What can be done locally about the homelessness issue? 

Homelessness represents a serious multi-faceted issue with numerous root causes. We have mental health and addictions crises layered on pandemic, housing supply and affordability crises. We’re already moving on these and there’s more to be done. However, municipalities are not equipped with revenues to tackle these issues on their own. It’s going to require all hands-on deck and multiple solutions. 

Solutions require engagement of all levels of government, properly funded social services and supports, and housing options to ensure once people obtain housing they remain housed. It means meeting vulnerable people where they are with proper supports. 

Along with all of the Ontario Big City Mayors representing over 70% of Ontario’s population, I have called on the provincial government for an emergency meeting to address this and demand adequate funding. Ontario is the only Canadian Province to fund social service supports through property tax. 

The region, in collaboration with cities and community advocates, recently released a new plan to address homelessness.  The City of Cambridge has partnered on a pilot tiny home project. Under my administration, we have been and will be a willing partner in many forms of affordable and attainable housing projects going forward.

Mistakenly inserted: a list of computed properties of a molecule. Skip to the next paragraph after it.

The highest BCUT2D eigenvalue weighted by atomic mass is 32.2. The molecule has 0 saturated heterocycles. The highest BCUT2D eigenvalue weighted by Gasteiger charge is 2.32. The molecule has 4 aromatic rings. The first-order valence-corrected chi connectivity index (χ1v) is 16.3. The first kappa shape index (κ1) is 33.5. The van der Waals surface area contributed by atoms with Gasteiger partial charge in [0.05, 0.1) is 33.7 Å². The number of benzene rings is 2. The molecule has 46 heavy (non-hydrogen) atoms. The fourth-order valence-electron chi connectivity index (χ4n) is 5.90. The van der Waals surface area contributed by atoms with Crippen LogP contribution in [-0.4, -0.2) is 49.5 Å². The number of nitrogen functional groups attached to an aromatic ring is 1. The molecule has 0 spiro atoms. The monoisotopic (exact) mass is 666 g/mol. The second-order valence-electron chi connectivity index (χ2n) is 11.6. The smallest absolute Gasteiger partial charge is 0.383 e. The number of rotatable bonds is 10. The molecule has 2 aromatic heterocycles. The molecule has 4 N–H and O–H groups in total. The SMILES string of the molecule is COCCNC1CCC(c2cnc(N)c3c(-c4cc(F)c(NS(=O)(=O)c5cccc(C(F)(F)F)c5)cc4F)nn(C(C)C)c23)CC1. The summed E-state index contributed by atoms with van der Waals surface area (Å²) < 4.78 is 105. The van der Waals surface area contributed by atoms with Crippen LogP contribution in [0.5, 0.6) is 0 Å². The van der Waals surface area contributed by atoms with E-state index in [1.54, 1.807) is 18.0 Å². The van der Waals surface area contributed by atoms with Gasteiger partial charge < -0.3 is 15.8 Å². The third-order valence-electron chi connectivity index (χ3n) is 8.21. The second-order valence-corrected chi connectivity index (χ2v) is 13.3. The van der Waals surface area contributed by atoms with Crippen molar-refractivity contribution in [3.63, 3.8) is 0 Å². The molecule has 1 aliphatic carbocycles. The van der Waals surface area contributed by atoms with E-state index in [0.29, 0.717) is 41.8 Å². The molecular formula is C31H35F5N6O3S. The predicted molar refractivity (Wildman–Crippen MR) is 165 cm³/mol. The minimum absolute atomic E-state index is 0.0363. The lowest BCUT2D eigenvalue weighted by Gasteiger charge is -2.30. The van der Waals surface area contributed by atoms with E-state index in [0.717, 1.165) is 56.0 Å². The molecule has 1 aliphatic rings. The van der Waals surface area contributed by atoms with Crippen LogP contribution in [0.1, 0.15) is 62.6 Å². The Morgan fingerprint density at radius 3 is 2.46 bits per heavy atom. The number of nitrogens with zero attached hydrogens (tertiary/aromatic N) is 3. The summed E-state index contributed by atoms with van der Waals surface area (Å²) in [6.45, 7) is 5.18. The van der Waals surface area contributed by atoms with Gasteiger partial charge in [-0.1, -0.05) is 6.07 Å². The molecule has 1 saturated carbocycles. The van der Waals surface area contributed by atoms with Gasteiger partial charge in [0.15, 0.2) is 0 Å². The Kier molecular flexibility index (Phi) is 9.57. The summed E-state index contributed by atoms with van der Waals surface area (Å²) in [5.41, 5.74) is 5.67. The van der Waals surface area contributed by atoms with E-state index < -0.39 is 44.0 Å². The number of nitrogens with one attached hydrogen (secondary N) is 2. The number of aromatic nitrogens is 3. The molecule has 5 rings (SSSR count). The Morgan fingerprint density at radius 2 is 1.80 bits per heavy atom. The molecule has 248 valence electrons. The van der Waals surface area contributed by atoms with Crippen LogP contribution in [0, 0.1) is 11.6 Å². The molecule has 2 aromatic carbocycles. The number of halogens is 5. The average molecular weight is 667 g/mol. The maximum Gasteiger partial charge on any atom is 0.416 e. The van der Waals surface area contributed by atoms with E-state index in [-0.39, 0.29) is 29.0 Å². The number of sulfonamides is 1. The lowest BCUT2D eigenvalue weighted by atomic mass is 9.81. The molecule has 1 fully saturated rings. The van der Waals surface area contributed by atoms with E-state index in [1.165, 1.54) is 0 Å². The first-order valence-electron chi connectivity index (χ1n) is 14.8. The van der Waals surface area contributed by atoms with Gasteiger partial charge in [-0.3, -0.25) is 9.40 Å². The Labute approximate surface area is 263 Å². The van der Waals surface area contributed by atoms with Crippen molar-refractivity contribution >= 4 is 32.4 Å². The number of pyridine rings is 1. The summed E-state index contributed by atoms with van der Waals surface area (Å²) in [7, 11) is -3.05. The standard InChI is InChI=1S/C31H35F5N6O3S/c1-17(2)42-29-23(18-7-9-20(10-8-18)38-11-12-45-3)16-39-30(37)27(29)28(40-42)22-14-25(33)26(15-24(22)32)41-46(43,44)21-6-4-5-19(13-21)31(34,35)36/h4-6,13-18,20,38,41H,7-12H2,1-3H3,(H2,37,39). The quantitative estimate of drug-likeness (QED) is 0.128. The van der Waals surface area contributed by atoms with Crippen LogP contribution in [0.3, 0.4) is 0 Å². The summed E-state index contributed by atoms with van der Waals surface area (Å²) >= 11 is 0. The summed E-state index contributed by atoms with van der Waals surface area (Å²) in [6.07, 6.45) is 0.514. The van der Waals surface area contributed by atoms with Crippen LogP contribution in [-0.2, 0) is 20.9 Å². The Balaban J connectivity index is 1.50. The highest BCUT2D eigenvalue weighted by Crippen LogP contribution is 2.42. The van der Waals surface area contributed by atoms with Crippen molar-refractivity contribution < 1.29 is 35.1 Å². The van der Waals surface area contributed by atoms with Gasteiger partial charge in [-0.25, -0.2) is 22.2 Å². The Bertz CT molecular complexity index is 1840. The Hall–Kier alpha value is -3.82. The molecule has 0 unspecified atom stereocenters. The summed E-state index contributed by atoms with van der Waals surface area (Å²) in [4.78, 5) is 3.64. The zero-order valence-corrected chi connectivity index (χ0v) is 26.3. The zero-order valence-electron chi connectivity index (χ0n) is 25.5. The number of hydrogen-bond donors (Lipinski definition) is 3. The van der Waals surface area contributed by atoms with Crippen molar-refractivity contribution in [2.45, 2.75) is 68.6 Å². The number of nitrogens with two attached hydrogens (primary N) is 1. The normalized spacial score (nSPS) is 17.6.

How do we make Cambridge an even better city to live in?  

This is an exciting time for Cambridge, rated as one of the most beautiful Canadian cities! Nestled along the banks of the Rivers, with nature cycling/hiking trails, Cambridge is ideally located for an expected explosion in economic growth (film-making, tourism, auto, manufacturing, IT) 

We have one of the hottest Canadian economies and enjoy vibrant arts, culture and sports. The joy of dancing in the streets, concerts in the Park and free activities for our kids are examples of place-making.

Many opportunities exist to create a joyful, exciting and vibrant place for everyone, while planning for future growth near the planned LRT and undertaking core area revitalization. It takes vision and smart planning for 15 minute walkable communities and to preserve our built heritage while adding more housing options and jobs. We should enhance public parks, green spaces and prioritize place-making.  Working collaboratively together, we can address complex societal issues we are experiencing and improve community safety. A connected community is a safer community.

We can appreciate our diverse community, bridge cultural gaps by gathering together in shared spaces, reconcile the past and embrace the future for our families. 

This is my vision. Are you with me?

Let’s go, Cambridge! The future awaits.


Find out more about Kathryn here: